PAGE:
Wednesday, March 25, 2009

Stock Market New Highs and New Lows: Modifying the Standard Indicator


My recent post focused on a revised advance-decline indicator with interesting intraday applications. If you click on the above chart, you'll see another modified indicator: below each day's bar for March's S&P 500 Index (SPY), you'll see the number of stocks across all major indexes that made fresh 20-day highs (top number) and the number that made fresh 20-day lows (bottom number). Major props to the excellent Barchart site for these data.

Notice that, as we bottomed in the early portion of the month, the number of stocks registering fresh 20-day lows leveled out, with new lows peaking ahead of price. This is not an unusual pattern. As a market tops or bottoms, leading sectors begin to make their reverse moves, so that fewer stocks are making new highs at price peaks and fewer issues are registering new lows at price bottoms.

Also observe that, during this rally, new 20-day highs have expanded smartly. This tells us that a trend is intact: an increasing number of stocks are participating in the rally. As long as new highs or new lows are expanding, we can view pullbacks in new highs or lows as potential points to enter the trend on a swing basis (given that price is likely to top or bottom thereafter).

What is not often appreciated is that the new high/low data also have implications for intraday traders. Take yesterday's market (please). When we touched the previous day's high, as noted in my Twitter comment, only 1593 issues at that time had made new 20-day highs, down from over 2600 the day previous. This was an indication that the broad market was *not* gaining strength and that we were not likely to break out to the upside. Knowing whether new highs or lows are expanding can be quite helpful in gauging whether or not a possible breakout move is likely to turn into a trend.

The advantage of tracking 20-day highs and lows is that the data are much more sensitive than the standard 52-week new highs/lows typically quoted by news services. After a bear market such as we've had and the subsequent healthy rally, relatively few issues are making fresh 52 week highs *or* lows. By tracking new highs and lows for the past month, we can detect shorter-term shifts in market strength and weakness.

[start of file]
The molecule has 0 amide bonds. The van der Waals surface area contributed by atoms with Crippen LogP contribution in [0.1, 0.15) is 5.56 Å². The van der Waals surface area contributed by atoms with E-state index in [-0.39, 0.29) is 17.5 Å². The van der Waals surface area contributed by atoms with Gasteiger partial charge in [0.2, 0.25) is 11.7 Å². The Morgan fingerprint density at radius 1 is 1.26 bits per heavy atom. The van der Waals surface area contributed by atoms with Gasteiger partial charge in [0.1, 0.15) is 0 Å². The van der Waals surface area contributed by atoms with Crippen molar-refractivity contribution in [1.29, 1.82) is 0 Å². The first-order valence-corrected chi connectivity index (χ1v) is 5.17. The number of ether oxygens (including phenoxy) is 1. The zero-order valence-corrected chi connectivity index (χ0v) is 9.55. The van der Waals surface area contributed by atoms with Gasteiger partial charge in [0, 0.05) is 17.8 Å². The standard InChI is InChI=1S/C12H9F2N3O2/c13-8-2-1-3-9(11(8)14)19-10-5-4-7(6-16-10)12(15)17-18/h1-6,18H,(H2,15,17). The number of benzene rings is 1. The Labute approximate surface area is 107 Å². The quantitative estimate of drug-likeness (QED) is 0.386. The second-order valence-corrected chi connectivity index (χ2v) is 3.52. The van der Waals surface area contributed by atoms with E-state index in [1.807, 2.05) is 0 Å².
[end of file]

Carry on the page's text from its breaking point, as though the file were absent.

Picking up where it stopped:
So let's add new highs/lows to the emerging daytrader analyst effort on Twitter. At key market junctures (when I'm at the screen and not working with traders), I will update the intraday status of new 20-day highs and lows. Let's see if that proves helpful for decision support. As always, subscription to the Twitter posts is free via RSS feed, or you can keep up with the last five tweets on the blog page.

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10 comments:

Stanislav said...

It's very interesting. I think, useful information for making trades using these numbers is reversal in extreme zone. We see, number of stocks in the bottom turn to 2486 from 2980, these numbers are extreme in whole distribution and if we apply any additional technical instruments, I think, it could be strong confirmation of reversal. Dr. Steenbarger, let's get acquainted, name's Stanislav, I read your materials concerning trading for a long time with great interest. I have a question for you personally, is it possible to write you to any private e-mail? Or you can send empty letter on berrr@mail.ru. Thank you!

MrGullible said...

Could you please leave the link to the chart?

energizer said...

priceless info from Dr Brett,the last months that i follow him and become another fan,he boost my trading thinking and knowledge,this is the way of knowledge a trader need to learn.thanks

JMcD said...

Other than your twitter, what's a good source for daily and/or intraday 20 day high/low data?

Thomas said...

Great chart with interesting way to use the info for intraday trading. I notice that on Fridays down day in up week, new lows was lowest of the week and the following Mon. was big up day. I don't know if that is reading to much into the data but presents some great ideas for back testing.

John Cook said...

Dr Did you pull those 20 High/Lows off e-signal or barchart.com?

Jonathan said...

Where do I find this information on 20 Day High/Lows on Barchart.com? Is it part of the paid subscription?

Brett Steenbarger, Ph.D. said...

Hi Stanislav,

My email address is listed in the section of the blog "About Me". Thanks--

Brett

Brett Steenbarger, Ph.D. said...

Hi JMcD,

The Barchart site has the data; excellent site--

Brett

Brett Steenbarger, Ph.D. said...

Hi All,

Yes, Barchart carries the 20-day highs as well as other market stats. It is by subscription.

Brett